Hells Angels will ‘enforce’ rights to keep Ponde, court told

Aerial view of the Ponde music festival, held by the Hells Angels Motorcycle Club, in 1993.

Disorganized Developments – which manages the Hells Angels’ 15ha residence at Ponde – has also flagged a bid to have a Supreme Court docket choose disqualified from deciding the situation.

On Monday, Jonathan Wells QC, for the company, stated the Place of work of the Director of General public Prosecutions had been slow to hand around documents important to its seizure bid.

“It seems to us it would be far more efficient if we had been to find, from Your Honour, orders for disclosure … this is a civil proceeding, we are entitled (to do so),” he informed Justice Sam Doyle.

“More specially, it appears to be to us we should find to enforce our procedural rights.”

In December very last year, the ODPP submitted a forfeiture injunction in opposition to the Ponde residence, 107km east of Adelaide.

The fortified compound has served as the gang’s “home absent from home” for far more than forty years.

The landmark court docket motion was made feasible, the ODPP asserted, by the discovery of a burnt-out and dismantled car buried 4m beneath the riverbank soil.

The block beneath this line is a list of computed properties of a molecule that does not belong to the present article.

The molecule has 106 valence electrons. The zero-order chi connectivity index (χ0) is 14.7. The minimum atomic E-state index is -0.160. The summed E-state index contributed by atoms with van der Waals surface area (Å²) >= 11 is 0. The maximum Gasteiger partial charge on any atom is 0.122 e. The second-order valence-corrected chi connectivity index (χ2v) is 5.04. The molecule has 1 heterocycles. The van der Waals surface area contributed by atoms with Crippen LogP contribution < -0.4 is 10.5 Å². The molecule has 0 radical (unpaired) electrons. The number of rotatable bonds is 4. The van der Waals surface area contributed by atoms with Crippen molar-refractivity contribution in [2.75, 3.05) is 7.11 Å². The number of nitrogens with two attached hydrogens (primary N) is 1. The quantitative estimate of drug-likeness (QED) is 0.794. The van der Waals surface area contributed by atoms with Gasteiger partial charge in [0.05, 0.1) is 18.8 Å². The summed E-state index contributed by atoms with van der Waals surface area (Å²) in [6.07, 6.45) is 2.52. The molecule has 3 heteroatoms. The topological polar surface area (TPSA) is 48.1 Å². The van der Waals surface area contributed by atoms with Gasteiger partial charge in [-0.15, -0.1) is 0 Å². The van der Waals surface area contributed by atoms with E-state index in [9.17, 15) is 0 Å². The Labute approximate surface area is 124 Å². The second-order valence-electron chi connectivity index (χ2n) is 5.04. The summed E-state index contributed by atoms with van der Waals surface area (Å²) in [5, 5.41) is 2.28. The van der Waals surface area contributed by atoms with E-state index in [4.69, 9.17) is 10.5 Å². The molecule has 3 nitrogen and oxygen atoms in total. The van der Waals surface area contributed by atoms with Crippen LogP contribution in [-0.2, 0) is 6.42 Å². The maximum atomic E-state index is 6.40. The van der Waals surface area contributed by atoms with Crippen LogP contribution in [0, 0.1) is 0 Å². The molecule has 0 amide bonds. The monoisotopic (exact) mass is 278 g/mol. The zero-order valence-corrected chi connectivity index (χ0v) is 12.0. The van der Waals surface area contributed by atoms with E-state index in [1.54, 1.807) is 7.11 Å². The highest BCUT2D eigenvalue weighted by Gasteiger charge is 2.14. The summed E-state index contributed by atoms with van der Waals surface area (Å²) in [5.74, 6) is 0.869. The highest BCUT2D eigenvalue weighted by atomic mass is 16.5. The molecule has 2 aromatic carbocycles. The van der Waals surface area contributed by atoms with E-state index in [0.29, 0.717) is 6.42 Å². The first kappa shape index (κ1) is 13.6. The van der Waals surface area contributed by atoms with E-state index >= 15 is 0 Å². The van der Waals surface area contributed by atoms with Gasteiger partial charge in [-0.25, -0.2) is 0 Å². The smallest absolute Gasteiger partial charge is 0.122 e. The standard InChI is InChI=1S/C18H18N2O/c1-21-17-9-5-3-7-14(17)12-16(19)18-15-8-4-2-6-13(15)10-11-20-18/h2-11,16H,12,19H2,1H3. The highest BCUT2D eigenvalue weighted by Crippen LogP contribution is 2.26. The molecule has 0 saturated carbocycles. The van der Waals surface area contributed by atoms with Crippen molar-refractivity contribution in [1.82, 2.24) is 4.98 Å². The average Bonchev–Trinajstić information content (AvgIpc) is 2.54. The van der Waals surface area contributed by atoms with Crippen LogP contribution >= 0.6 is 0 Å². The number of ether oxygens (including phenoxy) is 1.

That automobile, they allege, is the getaway car used in the 2017 murder of Mark Boyce – lawfully rendering the complete million-greenback residence an instrument of crime.

Outlaw gang member Joshua Roy Grant, who is serving a lifestyle sentence around Mr Boyce’s murder, is a director of Disorganised Developments.

Gang users are currently banned from attending Ponde, or performing anything to dispose of it or have an impact on its worth, pending the court’s last final decision.

On Monday, Mr Wells requested Justice Doyle to order the ODPP to hand around “all documentation and materials that contains details relevant” to the situation.

He recommended Justice Doyle could not be capable to keep on listening to the situation afterwards.

“SA Police have made a quantity of programs for warrants under the Listening and Surveillance Products Act … two had been granted by Your Honour,” he stated.

“There could nicely have been details (collected by all those warrants) related to this make a difference.

“We have to make a final decision and give information to our shopper about Your Honour.”

Lisa Dunlop, for the ODPP, requested for time to consider the scope of Mr Wells’ request for disclosure prior to any orders had been made.

Justice Doyle conceded Mr Wells had “triggered a memory” about the wire faucets, but agreed with Ms Dunlop that further time could take care of the documentation difficulty.

He adjourned the situation till April to allow for the events to negotiate.